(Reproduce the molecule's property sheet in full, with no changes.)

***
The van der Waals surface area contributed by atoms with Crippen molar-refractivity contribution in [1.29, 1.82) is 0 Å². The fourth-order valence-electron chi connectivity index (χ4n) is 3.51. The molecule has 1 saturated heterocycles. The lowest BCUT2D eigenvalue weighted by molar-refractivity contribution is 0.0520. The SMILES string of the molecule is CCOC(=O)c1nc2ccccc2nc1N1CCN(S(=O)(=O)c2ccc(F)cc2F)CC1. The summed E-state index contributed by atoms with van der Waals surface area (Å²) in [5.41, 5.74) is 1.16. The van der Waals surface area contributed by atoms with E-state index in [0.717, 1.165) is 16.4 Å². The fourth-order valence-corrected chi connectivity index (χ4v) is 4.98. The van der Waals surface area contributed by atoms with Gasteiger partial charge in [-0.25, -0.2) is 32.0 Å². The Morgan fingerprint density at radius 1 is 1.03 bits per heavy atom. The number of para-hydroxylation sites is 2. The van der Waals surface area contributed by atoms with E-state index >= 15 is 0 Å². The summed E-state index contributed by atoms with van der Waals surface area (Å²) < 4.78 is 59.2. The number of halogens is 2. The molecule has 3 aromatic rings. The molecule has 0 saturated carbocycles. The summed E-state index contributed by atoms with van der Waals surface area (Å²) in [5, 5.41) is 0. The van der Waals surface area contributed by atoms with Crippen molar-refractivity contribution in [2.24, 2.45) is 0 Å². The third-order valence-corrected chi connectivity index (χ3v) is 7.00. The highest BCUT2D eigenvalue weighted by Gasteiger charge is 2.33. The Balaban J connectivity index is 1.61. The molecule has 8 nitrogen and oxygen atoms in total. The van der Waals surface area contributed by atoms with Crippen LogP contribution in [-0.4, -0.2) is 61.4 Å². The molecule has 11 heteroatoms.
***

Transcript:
The van der Waals surface area contributed by atoms with Crippen molar-refractivity contribution in [1.29, 1.82) is 0 Å². The fourth-order valence-electron chi connectivity index (χ4n) is 3.51. The molecule has 1 saturated heterocycles. The lowest BCUT2D eigenvalue weighted by molar-refractivity contribution is 0.0520. The SMILES string of the molecule is CCOC(=O)c1nc2ccccc2nc1N1CCN(S(=O)(=O)c2ccc(F)cc2F)CC1. The summed E-state index contributed by atoms with van der Waals surface area (Å²) in [5.41, 5.74) is 1.16. The van der Waals surface area contributed by atoms with E-state index in [0.717, 1.165) is 16.4 Å². The fourth-order valence-corrected chi connectivity index (χ4v) is 4.98. The van der Waals surface area contributed by atoms with Gasteiger partial charge in [-0.25, -0.2) is 32.0 Å². The Morgan fingerprint density at radius 1 is 1.03 bits per heavy atom. The number of para-hydroxylation sites is 2. The van der Waals surface area contributed by atoms with E-state index >= 15 is 0 Å². The summed E-state index contributed by atoms with van der Waals surface area (Å²) < 4.78 is 59.2. The number of halogens is 2. The molecule has 3 aromatic rings. The molecule has 0 saturated carbocycles. The summed E-state index contributed by atoms with van der Waals surface area (Å²) in [5, 5.41) is 0. The van der Waals surface area contributed by atoms with Crippen molar-refractivity contribution in [2.24, 2.45) is 0 Å². The third-order valence-corrected chi connectivity index (χ3v) is 7.00. The highest BCUT2D eigenvalue weighted by Gasteiger charge is 2.33. The Balaban J connectivity index is 1.61. The molecule has 8 nitrogen and oxygen atoms in total. The van der Waals surface area contributed by atoms with Crippen LogP contribution in [-0.4, -0.2) is 61.4 Å². The molecule has 11 heteroatoms.